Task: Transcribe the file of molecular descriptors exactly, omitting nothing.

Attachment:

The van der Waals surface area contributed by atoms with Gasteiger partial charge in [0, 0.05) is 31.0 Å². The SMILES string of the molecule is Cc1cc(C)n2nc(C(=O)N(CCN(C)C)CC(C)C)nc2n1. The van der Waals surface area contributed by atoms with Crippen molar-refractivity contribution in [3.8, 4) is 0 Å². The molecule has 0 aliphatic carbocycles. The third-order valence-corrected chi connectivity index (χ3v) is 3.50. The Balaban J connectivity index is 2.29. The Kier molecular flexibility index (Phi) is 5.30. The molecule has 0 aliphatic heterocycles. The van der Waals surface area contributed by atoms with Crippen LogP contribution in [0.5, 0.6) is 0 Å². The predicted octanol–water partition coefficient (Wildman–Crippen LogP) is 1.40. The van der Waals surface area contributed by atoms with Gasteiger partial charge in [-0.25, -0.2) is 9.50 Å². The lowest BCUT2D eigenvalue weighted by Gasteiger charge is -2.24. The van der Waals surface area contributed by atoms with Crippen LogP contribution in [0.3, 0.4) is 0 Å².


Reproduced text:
The van der Waals surface area contributed by atoms with Gasteiger partial charge in [0, 0.05) is 31.0 Å². The SMILES string of the molecule is Cc1cc(C)n2nc(C(=O)N(CCN(C)C)CC(C)C)nc2n1. The van der Waals surface area contributed by atoms with Crippen molar-refractivity contribution in [3.8, 4) is 0 Å². The molecule has 0 aliphatic carbocycles. The third-order valence-corrected chi connectivity index (χ3v) is 3.50. The Balaban J connectivity index is 2.29. The Kier molecular flexibility index (Phi) is 5.30. The molecule has 0 aliphatic heterocycles. The van der Waals surface area contributed by atoms with Crippen LogP contribution in [0.5, 0.6) is 0 Å². The predicted octanol–water partition coefficient (Wildman–Crippen LogP) is 1.40. The van der Waals surface area contributed by atoms with Gasteiger partial charge in [-0.25, -0.2) is 9.50 Å². The lowest BCUT2D eigenvalue weighted by Gasteiger charge is -2.24. The van der Waals surface area contributed by atoms with Crippen LogP contribution in [0.3, 0.4) is 0 Å².